It seems that everyone has their own methodology now. It may be TDD, XP, Agile, RUP or some other flavour of the month. Last night, while I was less than sober, I had a conversation with Mike about two things that are usually last minute thoughts during the software development lifecycle: Reporting and Installation scripts.
I’ve built reporting solutions for years and in that time I’ve used a number of products including Crystal Reports, Active Reports and more recently SQL Report Services. During all that time I’ve also worked in companies where I’ve had to spec new software development and spec configurations for meta data driven applications. Through this time I’ve been unknowingly using a methodology that I’m going to call Report Driven Design.
During software specification we usually focus on screen design, business rules, architecture and, from these other considerations, we determine a database design. So what have we done through this process? We’ve figured out how to get data into a system and store that data. But what good is a piece of software that only consumes data? There are some out there that will do this, but in almost all cases business will want to gather the data, store it and then be able to extract the data in a meaningful way. I’m not sure why we regularly over look extracting the data in a way that provides business value.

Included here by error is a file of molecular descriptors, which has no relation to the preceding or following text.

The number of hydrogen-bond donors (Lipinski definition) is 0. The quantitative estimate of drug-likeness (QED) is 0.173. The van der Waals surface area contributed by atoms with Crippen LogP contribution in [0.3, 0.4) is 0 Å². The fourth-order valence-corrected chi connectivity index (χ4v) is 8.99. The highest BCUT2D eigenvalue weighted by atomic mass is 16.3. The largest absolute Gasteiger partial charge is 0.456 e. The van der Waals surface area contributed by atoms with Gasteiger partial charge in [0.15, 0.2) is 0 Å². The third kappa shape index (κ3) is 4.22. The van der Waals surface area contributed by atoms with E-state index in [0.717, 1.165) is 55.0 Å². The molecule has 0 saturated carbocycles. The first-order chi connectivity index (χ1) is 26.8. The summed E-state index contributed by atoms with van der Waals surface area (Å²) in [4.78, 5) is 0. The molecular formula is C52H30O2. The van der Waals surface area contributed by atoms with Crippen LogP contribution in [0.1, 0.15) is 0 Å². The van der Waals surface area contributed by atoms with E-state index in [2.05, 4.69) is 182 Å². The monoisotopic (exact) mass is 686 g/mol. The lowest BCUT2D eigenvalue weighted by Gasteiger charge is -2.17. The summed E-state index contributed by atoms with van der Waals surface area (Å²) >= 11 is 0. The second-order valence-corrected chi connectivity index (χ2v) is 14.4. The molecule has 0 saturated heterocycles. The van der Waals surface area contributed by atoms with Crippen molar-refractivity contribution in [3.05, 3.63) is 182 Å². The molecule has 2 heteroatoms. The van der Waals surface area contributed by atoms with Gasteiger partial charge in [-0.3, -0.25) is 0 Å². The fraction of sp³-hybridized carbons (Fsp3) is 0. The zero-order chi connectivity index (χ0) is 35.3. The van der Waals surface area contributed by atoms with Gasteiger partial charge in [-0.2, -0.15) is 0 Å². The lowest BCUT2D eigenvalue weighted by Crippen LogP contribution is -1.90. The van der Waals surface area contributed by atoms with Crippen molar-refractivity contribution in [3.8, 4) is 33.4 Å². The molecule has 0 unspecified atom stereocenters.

One of the most powerful ways that I’ve found to truly understand the need, power and requirements of a system is to analyze the reports that the business users want to receive from it. This gives you great insight into the data that will need to be gathered, what the business domain terminology is, and how data may be optimally stored. More than once I’ve asked the business, in the very early stages of design, to provide me with mocked up reports that they would like to see the system produce. Analysis of report mockups allows me to see how the data relates to each other, which I can then use to create a logical data model, which provides me with business domain terminologies, which puts me much closer to the level of the business user.
The end result of the RDD is that I have an extremely solid understanding of data relationships, a common ground for discussions with the business users and a quick advancement into the SDLC. Now I’m not proclaiming that RDD is a magic solutions. So far it only works for me. I just wanted throw it out there so that people might begin to take reporting requirements into consideration during the design phase of their next projects.
I’m the Igloo Coder and I have to do some reporting as it seems like I was a little over quota this year.